The World Anti-Nuclear Social Forum – Paris 2017.

Report by Allan Jeffery.

In November, Nikki and I went to Paris to represent Stop Hinkley and the UK at the 3rd Anti- Nuclear World Social Forum. The banners in the entrance hall said, in French “To a World without Nuclear Weapons and Nuclear Power!”There we met many passionate campaigners from countries all over the world concerned about the damage being done to the environment and health of their local communities by the nuclear industry.

World Social Forums started in 2001 in South America, and since have taken place in Asia, Africa and North America, as part of the anti- globalisation movement. Citizens groups, campaigning against government and global corporation actions that are damaging the health and environment of local populations, can meet and share their experiences and learn from each other. Paris this year was the 3rd Social Forum with an anti-nuclear theme, the first two were in Tokyo and Montreal. France being the most heavily nuclearized country per population in the world was the natural next venue.

Over three days, across three conference buildings near the Republique Central, were three auditorium speaker sessions, 30 workshops, several films and a public theatrical demonstration around the Bastille! The topics covered the whole range of the nuclear cycle, from uranium mining, nuclear new build, radiation health effects, nuclear waste disposal and decommissioning, nuclear clean -up operations and the connections with military weapons to comparisons with renewables on climate change. Nikki and I also took the opportunity to take a coach journey to a centre of resistance, near the village of Bure in the Champagne, rural and forested region of France. Here the national government wants to bury all of France's massive stores of high level radioactive waste, an on-going site of battle protests!

There were so many fascinating international workshops I would have liked to attend, but some were on at the same time, and some only in French. Most of the main speaker's sessions and fortunately my workshop had a translation service. I partook in a workshop called “The Disastrous EPR!” involving speakers from France, America and Finland. We explaining the multitude of problems that this reactor design has created in our countries, technical, constructional, financial and political. I presented a PowerPoint history of the Stop Hinkley campaign in Somerset, showed the present state of construction and pointed out all the continuing problems, including Brexit, which could still mean Hinkley C is never finished. No EPR reactor is working yet in any country in the world and delays still keep growing with ever increasing financial costs.

Some of the topics spoken about, by international local group representatives included;

•  In Finland, as well as the never ending, disastrous, problems of the Olkioloto EPR reactor, the government are talking about building a Russian reactor on a protected beautiful wildlife area near Sweden. Protests will come from both countries to stop the building.
•  In New Mexico, USA, abandoned Uranium mines and pollution affecting health of the indigenous people, along with the threat of new mining in Grand Canyon.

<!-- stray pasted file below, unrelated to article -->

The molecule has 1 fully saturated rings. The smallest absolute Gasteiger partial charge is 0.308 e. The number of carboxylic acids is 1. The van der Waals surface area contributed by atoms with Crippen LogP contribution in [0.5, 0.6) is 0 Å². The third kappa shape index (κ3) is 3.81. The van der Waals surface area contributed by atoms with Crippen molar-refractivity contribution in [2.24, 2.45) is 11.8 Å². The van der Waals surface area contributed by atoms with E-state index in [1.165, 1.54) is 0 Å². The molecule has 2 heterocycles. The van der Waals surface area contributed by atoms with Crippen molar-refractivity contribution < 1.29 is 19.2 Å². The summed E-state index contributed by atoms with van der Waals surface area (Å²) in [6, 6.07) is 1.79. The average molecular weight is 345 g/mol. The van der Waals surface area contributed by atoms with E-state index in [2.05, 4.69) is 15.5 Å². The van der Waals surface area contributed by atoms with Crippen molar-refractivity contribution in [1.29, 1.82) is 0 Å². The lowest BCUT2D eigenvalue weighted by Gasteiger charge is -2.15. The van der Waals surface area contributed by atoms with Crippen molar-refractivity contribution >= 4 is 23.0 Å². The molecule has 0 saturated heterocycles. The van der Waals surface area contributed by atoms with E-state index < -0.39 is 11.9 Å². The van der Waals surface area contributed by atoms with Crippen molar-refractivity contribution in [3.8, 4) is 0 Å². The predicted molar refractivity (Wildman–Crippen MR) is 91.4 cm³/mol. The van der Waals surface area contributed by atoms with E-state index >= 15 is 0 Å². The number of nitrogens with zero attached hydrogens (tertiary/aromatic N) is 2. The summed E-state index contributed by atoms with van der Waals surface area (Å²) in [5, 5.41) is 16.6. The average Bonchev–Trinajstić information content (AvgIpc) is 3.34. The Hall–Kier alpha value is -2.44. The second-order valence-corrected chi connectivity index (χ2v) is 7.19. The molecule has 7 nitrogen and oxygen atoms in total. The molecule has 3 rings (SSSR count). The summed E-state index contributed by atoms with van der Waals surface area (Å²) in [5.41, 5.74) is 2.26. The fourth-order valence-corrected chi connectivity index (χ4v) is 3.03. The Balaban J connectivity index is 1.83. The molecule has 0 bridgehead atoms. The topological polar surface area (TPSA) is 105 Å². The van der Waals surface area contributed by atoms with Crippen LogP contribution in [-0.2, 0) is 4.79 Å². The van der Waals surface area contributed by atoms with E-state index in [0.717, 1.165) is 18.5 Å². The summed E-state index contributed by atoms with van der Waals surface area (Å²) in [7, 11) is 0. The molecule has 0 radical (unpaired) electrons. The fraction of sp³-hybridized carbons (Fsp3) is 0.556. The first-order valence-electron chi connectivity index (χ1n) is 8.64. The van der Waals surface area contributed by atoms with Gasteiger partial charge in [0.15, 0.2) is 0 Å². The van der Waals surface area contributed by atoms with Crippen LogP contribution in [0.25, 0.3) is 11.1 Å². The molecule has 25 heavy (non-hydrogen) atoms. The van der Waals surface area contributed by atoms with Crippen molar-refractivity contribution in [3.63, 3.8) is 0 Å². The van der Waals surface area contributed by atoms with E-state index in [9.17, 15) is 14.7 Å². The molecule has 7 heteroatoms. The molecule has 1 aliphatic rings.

•  In India there are massive anti-nuclear struggles against a Government trying to build several new reactors. Very vulnerable farmers and fishermen in peaceful protests are being brutally treated and surrounded by thousands of police.
•  In Turkey the government wants to build 3 nuclear plants in a country where there are hundreds of fault lines and earthquakes are common. Russia will build and own a plant on the sea coast, but will not take the waste away, a threat to water demand and the marine environments of the many Mediterranean countries.
•  In Niger, Africa, France uses its old colony to mine uranium for its reactors, having now stopped mining in France. The local Arab populations did not understand the dangers to health of the uranium dust and used the highly radioactive waste tailings from the mining activities to build roads and houses.
•  In France 30,000 workers in the nuclear industry are exposed to radiation but the subcontracted companies that employ them do not recognise the occupational health hazards. Unions need to work with the workers to get medical monitoring for healthy working conditions. CRIIRAD is an independent laboratory that measures radioactivity and is helping local communities to measure radioactivity for themselves both in France, where the effects of Chernobyl still exist, and in Niger.
•  In Japan levels of childhood Thyroid cancer continue to rise, though families outside Fukushima are not given medical support. The damaged reactors and their melted fuel present new engineering decommissioning problems never tackled before. More than a thousand radioactive water storage tanks may have to be emptied into the Pacific Ocean as well as the continuing leakage. Subcontracted workers cleaning up the contaminated towns and damaged reactors have poor working conditions and no health insurance; billions of black plastic sacks of radioactive soil accumulate as pyramids of waste stores that nobody wants or knows what to do with.

This is just a small summary of what we experienced. Congratulations to the many French anti-nuclear groups of volunteers who organised this amazing conference, enabling people from around the world to share their experiences against the global corporate and military nuclear industry. Many new friends and contacts were made.

 

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Page Updated 01-Jan-2018